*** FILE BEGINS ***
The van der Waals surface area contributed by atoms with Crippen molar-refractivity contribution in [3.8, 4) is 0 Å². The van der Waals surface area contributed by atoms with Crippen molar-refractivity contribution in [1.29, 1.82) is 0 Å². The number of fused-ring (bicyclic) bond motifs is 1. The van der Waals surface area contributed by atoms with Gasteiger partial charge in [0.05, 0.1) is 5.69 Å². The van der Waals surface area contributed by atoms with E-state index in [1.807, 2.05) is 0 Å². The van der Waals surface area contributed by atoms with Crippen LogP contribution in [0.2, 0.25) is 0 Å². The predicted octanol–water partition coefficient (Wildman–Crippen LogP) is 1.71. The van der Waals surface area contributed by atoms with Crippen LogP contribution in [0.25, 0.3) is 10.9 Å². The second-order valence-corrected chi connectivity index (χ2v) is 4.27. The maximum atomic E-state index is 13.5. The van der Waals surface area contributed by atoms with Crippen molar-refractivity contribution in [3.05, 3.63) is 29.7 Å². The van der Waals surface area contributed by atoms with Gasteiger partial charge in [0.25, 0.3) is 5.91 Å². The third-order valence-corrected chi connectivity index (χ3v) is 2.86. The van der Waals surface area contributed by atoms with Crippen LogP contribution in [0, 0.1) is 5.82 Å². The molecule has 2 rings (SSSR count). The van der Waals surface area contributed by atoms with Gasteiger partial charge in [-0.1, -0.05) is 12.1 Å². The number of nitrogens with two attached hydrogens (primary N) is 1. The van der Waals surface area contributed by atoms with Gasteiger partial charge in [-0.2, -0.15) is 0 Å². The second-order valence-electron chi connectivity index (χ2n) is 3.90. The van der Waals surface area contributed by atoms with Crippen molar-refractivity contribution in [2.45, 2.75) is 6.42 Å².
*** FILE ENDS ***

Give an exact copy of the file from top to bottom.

The van der Waals surface area contributed by atoms with Crippen molar-refractivity contribution in [3.8, 4) is 0 Å². The van der Waals surface area contributed by atoms with Crippen molar-refractivity contribution in [1.29, 1.82) is 0 Å². The number of fused-ring (bicyclic) bond motifs is 1. The van der Waals surface area contributed by atoms with Gasteiger partial charge in [0.05, 0.1) is 5.69 Å². The van der Waals surface area contributed by atoms with E-state index in [1.807, 2.05) is 0 Å². The van der Waals surface area contributed by atoms with Crippen LogP contribution in [0.2, 0.25) is 0 Å². The predicted octanol–water partition coefficient (Wildman–Crippen LogP) is 1.71. The van der Waals surface area contributed by atoms with Crippen LogP contribution in [0.25, 0.3) is 10.9 Å². The second-order valence-corrected chi connectivity index (χ2v) is 4.27. The maximum atomic E-state index is 13.5. The van der Waals surface area contributed by atoms with Crippen molar-refractivity contribution in [3.05, 3.63) is 29.7 Å². The van der Waals surface area contributed by atoms with Gasteiger partial charge in [0.25, 0.3) is 5.91 Å². The third-order valence-corrected chi connectivity index (χ3v) is 2.86. The van der Waals surface area contributed by atoms with Crippen LogP contribution in [0, 0.1) is 5.82 Å². The molecule has 2 rings (SSSR count). The van der Waals surface area contributed by atoms with Gasteiger partial charge in [-0.1, -0.05) is 12.1 Å². The number of nitrogens with two attached hydrogens (primary N) is 1. The van der Waals surface area contributed by atoms with Gasteiger partial charge in [-0.2, -0.15) is 0 Å². The second-order valence-electron chi connectivity index (χ2n) is 3.90. The van der Waals surface area contributed by atoms with Crippen molar-refractivity contribution in [2.45, 2.75) is 6.42 Å².